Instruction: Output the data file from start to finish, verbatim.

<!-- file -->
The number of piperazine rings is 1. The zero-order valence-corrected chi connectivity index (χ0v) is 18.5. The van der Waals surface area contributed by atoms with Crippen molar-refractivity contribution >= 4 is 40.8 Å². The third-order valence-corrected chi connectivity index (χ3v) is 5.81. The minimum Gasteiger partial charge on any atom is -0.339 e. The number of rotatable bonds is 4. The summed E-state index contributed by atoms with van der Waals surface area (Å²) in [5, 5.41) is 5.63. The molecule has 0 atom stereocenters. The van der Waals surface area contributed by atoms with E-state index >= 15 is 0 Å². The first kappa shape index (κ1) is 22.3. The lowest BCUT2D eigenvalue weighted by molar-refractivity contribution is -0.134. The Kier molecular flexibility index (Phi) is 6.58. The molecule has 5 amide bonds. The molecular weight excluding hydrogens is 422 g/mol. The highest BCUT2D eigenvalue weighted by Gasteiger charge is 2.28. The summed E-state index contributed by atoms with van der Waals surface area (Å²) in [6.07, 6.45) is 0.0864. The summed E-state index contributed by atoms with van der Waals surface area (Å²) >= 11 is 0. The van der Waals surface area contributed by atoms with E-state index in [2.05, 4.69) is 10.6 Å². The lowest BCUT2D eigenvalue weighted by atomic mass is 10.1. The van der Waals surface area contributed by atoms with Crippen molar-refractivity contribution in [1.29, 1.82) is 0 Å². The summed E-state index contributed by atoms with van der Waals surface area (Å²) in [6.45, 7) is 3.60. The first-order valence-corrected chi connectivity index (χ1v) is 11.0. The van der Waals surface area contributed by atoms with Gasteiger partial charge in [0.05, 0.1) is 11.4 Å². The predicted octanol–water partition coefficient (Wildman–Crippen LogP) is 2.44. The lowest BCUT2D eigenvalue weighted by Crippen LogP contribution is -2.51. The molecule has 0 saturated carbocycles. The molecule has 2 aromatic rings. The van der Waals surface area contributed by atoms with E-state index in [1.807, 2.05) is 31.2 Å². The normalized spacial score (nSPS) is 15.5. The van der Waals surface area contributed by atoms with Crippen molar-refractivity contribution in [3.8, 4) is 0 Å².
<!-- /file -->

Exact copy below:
The number of piperazine rings is 1. The zero-order valence-corrected chi connectivity index (χ0v) is 18.5. The van der Waals surface area contributed by atoms with Crippen molar-refractivity contribution >= 4 is 40.8 Å². The third-order valence-corrected chi connectivity index (χ3v) is 5.81. The minimum Gasteiger partial charge on any atom is -0.339 e. The number of rotatable bonds is 4. The summed E-state index contributed by atoms with van der Waals surface area (Å²) in [5, 5.41) is 5.63. The molecule has 0 atom stereocenters. The van der Waals surface area contributed by atoms with E-state index >= 15 is 0 Å². The first kappa shape index (κ1) is 22.3. The lowest BCUT2D eigenvalue weighted by molar-refractivity contribution is -0.134. The Kier molecular flexibility index (Phi) is 6.58. The molecule has 5 amide bonds. The molecular weight excluding hydrogens is 422 g/mol. The highest BCUT2D eigenvalue weighted by Gasteiger charge is 2.28. The summed E-state index contributed by atoms with van der Waals surface area (Å²) in [6.07, 6.45) is 0.0864. The summed E-state index contributed by atoms with van der Waals surface area (Å²) >= 11 is 0. The van der Waals surface area contributed by atoms with E-state index in [2.05, 4.69) is 10.6 Å². The lowest BCUT2D eigenvalue weighted by atomic mass is 10.1. The van der Waals surface area contributed by atoms with Crippen molar-refractivity contribution in [1.29, 1.82) is 0 Å². The summed E-state index contributed by atoms with van der Waals surface area (Å²) in [6.45, 7) is 3.60. The first-order valence-corrected chi connectivity index (χ1v) is 11.0. The van der Waals surface area contributed by atoms with Gasteiger partial charge in [0.05, 0.1) is 11.4 Å². The predicted octanol–water partition coefficient (Wildman–Crippen LogP) is 2.44. The lowest BCUT2D eigenvalue weighted by Crippen LogP contribution is -2.51. The molecule has 0 saturated carbocycles. The molecule has 2 aromatic rings. The van der Waals surface area contributed by atoms with E-state index in [1.807, 2.05) is 31.2 Å². The normalized spacial score (nSPS) is 15.5. The van der Waals surface area contributed by atoms with Crippen molar-refractivity contribution in [3.8, 4) is 0 Å².